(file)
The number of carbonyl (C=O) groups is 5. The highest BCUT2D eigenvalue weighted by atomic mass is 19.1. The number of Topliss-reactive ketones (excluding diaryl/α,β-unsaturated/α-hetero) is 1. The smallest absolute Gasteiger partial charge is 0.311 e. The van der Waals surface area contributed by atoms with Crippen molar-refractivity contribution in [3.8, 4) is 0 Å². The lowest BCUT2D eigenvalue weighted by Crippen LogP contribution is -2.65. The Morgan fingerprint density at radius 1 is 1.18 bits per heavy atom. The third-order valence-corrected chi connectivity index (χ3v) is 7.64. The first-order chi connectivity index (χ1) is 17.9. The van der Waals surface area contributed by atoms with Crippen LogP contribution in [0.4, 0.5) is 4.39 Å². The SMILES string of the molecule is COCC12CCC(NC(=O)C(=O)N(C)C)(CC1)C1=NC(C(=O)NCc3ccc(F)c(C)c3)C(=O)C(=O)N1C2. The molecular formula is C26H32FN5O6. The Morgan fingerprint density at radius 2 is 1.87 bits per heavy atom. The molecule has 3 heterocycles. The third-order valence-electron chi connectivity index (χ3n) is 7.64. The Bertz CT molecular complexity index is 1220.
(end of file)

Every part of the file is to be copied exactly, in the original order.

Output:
The number of carbonyl (C=O) groups is 5. The highest BCUT2D eigenvalue weighted by atomic mass is 19.1. The number of Topliss-reactive ketones (excluding diaryl/α,β-unsaturated/α-hetero) is 1. The smallest absolute Gasteiger partial charge is 0.311 e. The van der Waals surface area contributed by atoms with Crippen molar-refractivity contribution in [3.8, 4) is 0 Å². The lowest BCUT2D eigenvalue weighted by Crippen LogP contribution is -2.65. The Morgan fingerprint density at radius 1 is 1.18 bits per heavy atom. The third-order valence-corrected chi connectivity index (χ3v) is 7.64. The first-order chi connectivity index (χ1) is 17.9. The van der Waals surface area contributed by atoms with Crippen LogP contribution in [0.4, 0.5) is 4.39 Å². The SMILES string of the molecule is COCC12CCC(NC(=O)C(=O)N(C)C)(CC1)C1=NC(C(=O)NCc3ccc(F)c(C)c3)C(=O)C(=O)N1C2. The molecular formula is C26H32FN5O6. The Morgan fingerprint density at radius 2 is 1.87 bits per heavy atom. The molecule has 3 heterocycles. The third-order valence-electron chi connectivity index (χ3n) is 7.64. The Bertz CT molecular complexity index is 1220.